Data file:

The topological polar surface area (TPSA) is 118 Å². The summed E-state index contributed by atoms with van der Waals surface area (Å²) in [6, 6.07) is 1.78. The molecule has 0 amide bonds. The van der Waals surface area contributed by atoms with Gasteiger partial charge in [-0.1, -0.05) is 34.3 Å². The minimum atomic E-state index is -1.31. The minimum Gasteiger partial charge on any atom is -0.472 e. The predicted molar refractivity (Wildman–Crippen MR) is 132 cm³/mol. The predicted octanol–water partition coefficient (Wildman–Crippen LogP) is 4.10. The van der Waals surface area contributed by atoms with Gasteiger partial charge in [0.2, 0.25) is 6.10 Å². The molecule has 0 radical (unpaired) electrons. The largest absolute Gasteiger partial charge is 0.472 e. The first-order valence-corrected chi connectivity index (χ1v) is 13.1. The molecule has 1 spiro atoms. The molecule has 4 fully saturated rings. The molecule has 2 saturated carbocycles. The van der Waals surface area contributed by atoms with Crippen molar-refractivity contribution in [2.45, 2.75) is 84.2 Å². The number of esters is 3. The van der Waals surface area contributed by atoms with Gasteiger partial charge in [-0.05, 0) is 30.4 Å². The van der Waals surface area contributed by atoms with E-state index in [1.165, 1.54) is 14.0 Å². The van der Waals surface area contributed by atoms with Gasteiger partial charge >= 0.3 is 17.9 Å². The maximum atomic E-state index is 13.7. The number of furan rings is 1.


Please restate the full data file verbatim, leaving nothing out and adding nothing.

The topological polar surface area (TPSA) is 118 Å². The summed E-state index contributed by atoms with van der Waals surface area (Å²) in [6, 6.07) is 1.78. The molecule has 0 amide bonds. The van der Waals surface area contributed by atoms with Gasteiger partial charge in [-0.1, -0.05) is 34.3 Å². The minimum atomic E-state index is -1.31. The minimum Gasteiger partial charge on any atom is -0.472 e. The predicted molar refractivity (Wildman–Crippen MR) is 132 cm³/mol. The predicted octanol–water partition coefficient (Wildman–Crippen LogP) is 4.10. The van der Waals surface area contributed by atoms with Gasteiger partial charge in [0.2, 0.25) is 6.10 Å². The molecule has 0 radical (unpaired) electrons. The largest absolute Gasteiger partial charge is 0.472 e. The first-order valence-corrected chi connectivity index (χ1v) is 13.1. The molecule has 1 spiro atoms. The molecule has 4 fully saturated rings. The molecule has 2 saturated carbocycles. The van der Waals surface area contributed by atoms with Crippen molar-refractivity contribution in [2.45, 2.75) is 84.2 Å². The number of esters is 3. The van der Waals surface area contributed by atoms with Gasteiger partial charge in [-0.05, 0) is 30.4 Å². The van der Waals surface area contributed by atoms with E-state index in [1.165, 1.54) is 14.0 Å². The van der Waals surface area contributed by atoms with Gasteiger partial charge >= 0.3 is 17.9 Å². The maximum atomic E-state index is 13.7. The number of furan rings is 1.